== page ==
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The Dickens Project - Archives > Dickens, Great Expectations, Chapter 6-10 (VI-X)

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message 1: by Lynnm (last edited Aug 26, 2015 05:54PM) (new)

Lynnm | 3027 comments Three things stood out to me in these chapters:

1) The introduction of Miss Havisham and Estella. Of all of Dickens' characters, I've always remembered Miss Havisham the most from when I read Great Expectations in high school. Almost everything else about the story is lost, but she remains. She's an unforgettable character, and of course, one of Dickens' most exaggerated characters. Given how she is dressed, it appears that she had been ditched on her wedding day (and quite some time ago given that all the white has yellowed), and - understatement - she's never moved past this point.

I'm looking forward to hearing what everything thinks of Miss Havisham and Estella, particularly how it relates to how Dickens writes women, how women were viewed at the time (and still are), what Miss Havisham and Estella think of males, and what Estella's treatment of Pip means (acting superior to him (i.e., constantly calling him "boy", making him eat outside rather than at a table).

2) Pip's feeling after meeting Estella that he is "common": his hands, his boots, etc. And that he wants to be less "common." I could feel for Pip in this section. It is very difficult for an adult, let alone a child, to meet someone higher up the social/financial ladder, and not feel that everything about you is wrong. How do you think that Pip's feeling of commonness will play into the story?

3) The return of Pip's convict. The reader can immediately guess that the stranger is the convict, but it appears to take Pip awhile longer because of his appearance, and it isn't until he brings out Joe's file that Pip realizes who he is. It also appears that the convict's position has changed: he's free. And he gives Pip a small amount of money, but when Pip gets home, his sister discovers that it is wrapped in two one pound notes. The convict continues to be a mystery, one that should clear up in time.


message 2: by Renee (new)

Renee M | 751 comments When I was reading David Copperfield earlier in this odyssey, I kept thinking about the connections between Betsy Trottwood and Miss Haversham. But they're like opposite sides of a coin. Both have reasons from their youth to be wary of men, but Aunt Betsy tries to put her life experience to good by helping young women become independent. She is also kind and uplifting to those around her. She can be said to have embraced many other kinds of love after her heartbreak.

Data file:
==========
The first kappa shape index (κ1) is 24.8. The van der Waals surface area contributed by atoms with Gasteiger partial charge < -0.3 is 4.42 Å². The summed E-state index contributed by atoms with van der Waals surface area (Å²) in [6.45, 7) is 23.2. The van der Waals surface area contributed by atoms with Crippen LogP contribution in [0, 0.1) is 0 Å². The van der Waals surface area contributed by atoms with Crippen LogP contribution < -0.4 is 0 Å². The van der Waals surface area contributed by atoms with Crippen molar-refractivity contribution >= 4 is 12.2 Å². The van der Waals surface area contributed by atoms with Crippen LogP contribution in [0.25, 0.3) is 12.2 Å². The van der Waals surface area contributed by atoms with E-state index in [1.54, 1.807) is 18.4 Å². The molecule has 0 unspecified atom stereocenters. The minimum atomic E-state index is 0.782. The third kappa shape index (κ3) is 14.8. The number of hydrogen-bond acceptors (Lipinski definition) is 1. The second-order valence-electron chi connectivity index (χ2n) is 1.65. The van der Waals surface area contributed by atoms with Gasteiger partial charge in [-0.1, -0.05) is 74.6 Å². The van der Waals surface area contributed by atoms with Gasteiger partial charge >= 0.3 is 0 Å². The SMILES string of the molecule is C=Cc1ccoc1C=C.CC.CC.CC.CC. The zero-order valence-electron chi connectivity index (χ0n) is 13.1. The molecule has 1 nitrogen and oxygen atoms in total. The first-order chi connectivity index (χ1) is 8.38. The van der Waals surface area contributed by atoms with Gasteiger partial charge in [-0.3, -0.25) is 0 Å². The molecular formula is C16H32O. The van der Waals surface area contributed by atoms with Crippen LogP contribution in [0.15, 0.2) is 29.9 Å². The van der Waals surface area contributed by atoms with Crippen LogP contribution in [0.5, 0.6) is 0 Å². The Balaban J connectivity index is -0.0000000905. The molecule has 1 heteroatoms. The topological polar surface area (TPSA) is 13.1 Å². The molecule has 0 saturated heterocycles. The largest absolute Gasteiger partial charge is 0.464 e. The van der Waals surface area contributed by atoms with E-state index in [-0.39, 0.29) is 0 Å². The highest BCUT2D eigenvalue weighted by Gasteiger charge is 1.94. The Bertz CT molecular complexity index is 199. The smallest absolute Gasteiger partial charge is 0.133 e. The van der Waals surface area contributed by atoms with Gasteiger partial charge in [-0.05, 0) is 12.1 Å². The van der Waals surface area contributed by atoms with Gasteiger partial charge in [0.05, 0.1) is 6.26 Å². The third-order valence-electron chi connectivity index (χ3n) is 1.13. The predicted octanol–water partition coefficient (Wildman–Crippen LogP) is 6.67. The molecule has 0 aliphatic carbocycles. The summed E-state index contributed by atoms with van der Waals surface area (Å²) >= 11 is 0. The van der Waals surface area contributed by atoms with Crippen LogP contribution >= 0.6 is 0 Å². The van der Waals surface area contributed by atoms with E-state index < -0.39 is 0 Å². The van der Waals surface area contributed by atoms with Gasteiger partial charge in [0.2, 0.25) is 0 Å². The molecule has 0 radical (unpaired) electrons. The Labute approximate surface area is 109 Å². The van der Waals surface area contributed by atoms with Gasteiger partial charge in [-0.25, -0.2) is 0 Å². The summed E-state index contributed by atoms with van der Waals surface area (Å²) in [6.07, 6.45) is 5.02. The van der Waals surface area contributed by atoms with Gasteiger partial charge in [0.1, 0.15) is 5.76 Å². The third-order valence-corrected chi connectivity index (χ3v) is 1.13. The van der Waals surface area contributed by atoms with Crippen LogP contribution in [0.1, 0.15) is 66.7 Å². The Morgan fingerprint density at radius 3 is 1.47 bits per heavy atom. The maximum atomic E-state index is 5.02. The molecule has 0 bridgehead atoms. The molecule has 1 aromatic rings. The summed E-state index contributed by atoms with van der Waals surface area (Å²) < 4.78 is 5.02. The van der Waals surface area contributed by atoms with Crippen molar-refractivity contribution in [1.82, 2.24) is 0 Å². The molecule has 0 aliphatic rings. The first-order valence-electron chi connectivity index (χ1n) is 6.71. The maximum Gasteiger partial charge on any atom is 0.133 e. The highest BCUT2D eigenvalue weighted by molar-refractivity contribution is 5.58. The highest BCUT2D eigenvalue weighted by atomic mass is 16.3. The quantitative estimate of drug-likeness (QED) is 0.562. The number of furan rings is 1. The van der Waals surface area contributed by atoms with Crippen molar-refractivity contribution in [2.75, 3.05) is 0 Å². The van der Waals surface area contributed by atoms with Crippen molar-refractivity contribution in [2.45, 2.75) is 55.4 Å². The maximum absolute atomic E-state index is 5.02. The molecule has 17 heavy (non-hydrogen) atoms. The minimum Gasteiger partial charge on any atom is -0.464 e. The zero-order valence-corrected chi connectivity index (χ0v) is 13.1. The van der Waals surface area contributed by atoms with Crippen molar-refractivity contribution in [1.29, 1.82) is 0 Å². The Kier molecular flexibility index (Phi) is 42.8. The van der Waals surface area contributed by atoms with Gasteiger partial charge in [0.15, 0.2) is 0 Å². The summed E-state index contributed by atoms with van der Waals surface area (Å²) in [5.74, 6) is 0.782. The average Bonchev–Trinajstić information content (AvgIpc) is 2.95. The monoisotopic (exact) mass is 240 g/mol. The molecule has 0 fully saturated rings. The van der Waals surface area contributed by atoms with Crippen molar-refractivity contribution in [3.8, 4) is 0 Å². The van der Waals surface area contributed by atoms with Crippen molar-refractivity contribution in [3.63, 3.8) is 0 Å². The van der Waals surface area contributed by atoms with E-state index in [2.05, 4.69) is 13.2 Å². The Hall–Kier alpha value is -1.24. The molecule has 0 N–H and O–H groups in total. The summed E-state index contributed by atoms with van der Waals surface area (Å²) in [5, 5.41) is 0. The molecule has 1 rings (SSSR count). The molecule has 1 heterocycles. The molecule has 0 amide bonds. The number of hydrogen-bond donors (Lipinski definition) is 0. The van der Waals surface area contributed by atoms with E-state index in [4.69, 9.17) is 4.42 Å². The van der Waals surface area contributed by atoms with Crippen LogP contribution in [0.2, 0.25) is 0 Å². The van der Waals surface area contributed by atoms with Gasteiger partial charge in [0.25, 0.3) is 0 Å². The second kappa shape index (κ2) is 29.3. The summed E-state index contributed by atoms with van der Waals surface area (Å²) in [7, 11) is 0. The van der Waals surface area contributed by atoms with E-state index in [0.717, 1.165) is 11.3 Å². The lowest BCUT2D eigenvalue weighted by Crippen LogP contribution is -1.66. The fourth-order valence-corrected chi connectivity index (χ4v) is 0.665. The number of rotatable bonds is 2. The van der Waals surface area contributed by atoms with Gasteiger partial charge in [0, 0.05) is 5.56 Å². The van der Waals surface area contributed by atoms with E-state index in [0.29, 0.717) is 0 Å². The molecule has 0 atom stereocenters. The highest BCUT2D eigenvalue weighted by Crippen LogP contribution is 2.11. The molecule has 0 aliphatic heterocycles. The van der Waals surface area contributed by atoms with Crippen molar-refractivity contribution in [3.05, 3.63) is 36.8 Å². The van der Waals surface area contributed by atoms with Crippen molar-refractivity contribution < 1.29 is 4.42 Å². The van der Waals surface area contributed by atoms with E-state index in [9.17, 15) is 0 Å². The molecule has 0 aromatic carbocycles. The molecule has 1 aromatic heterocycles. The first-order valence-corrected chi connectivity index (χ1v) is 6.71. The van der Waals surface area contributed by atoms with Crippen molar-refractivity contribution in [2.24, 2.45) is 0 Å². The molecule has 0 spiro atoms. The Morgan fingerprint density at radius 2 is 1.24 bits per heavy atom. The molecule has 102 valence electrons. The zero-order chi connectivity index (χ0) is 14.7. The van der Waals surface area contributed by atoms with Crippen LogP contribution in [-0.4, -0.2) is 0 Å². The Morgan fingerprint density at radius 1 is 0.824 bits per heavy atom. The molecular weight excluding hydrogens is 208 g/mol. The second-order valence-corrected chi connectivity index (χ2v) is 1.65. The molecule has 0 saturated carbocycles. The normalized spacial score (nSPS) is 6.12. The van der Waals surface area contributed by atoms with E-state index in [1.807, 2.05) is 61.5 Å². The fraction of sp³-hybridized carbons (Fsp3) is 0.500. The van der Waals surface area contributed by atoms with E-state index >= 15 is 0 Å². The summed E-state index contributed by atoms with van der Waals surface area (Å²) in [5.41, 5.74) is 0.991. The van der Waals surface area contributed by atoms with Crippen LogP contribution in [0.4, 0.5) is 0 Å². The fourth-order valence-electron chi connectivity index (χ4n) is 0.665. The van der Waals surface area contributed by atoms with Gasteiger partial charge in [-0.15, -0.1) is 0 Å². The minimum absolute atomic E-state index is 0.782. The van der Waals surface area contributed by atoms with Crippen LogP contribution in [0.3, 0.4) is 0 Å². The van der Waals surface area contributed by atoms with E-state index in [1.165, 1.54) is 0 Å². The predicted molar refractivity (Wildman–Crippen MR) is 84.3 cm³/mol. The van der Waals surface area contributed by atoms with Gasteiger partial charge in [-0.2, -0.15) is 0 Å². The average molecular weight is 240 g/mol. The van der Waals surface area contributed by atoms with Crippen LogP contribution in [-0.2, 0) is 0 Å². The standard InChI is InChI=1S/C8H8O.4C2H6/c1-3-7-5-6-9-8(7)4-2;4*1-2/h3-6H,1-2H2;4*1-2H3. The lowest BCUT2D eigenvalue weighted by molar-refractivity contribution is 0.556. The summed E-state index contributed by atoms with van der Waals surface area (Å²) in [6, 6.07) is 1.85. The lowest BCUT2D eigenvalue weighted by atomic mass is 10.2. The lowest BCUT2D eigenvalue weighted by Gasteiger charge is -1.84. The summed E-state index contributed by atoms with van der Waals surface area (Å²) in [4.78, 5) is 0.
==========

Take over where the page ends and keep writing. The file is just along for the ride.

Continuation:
Miss Haversham however seems bent on wallowing in misery and poisoning Estella into exacting revenge on men by becoming a beautiful breaker of hearts. In some ways Estella seems to be practicing the art of the femme fatale on young Pip. She quite deliberately shames and humiliates him. The question is whether she has any better qualities left within her despite her daily contact with the poison around her.


message 3: by Abigail (new)

Abigail Bok (regency_reader) | 672 comments Certainly when I was a child reader of GE, Miss Havisham made a deeply ghoulish impression on me. But all I could think of this time was how badly she must have stunk, after sitting around in the same dress for thirty or forty years!


message 4: by Robin P, Moderator (new)

Robin P | 2201 comments Mod
Once again I was just going to start the reading and went through the whole section. I think a couple things make this book so compelling compared to other Dickens we have read:

1. First-person narrative keeps the story moving. In many other Dickens books, he shifts between multiple characters, and will even say things like "let us leave Mr X and go across town to Miss Y". This one is a continuous narrative. Pip's view as a child I think is very well done, as the author can show us things Pip doesn't really understand yet.

2. The variety of tones keeps things from getting predictable. We have humor (Pip's attempts at education), sentiment (the story of Joe's childhood - talk about domestic violence!), and Gothic mystery (the convict and Miss Havisham)

I think the whole concept of Pip suddenly being ashamed of his low status and behavior is very realistic. We never forget the person who called us ugly or stupid when we were young, although we don't remember as well those who said good things about us. Pip never questions Estella's judgments, because she is so confident and so beautiful. Once again as with the convict, he feels compelled to lie to his family, and even when he talks to Joe, he doesn't tell the whole story.


message 5: by Kat (new)

Kat Robin, I agree that the forward movement in this novel is greater than in most works by Dickens. To me it seems as though he simply doesn't digress in GE nearly as much as he usually does. His digressions have their charm and even their relevance, but they do tend to slow the story down.

When you described Pip's shame as realistic I suddenly thought, this is how Dickens gets away with his exaggerated and bizarre characters. As far as their human emotions go, they're realistic. Pip is realistic, yes, but I suppose Miss Havisham is also, in the sense that some people don't recover from a trauma and live forever warped by it. At any rate, that's a "story" that we immediately credit. But yes,Abigail, she would have stunk!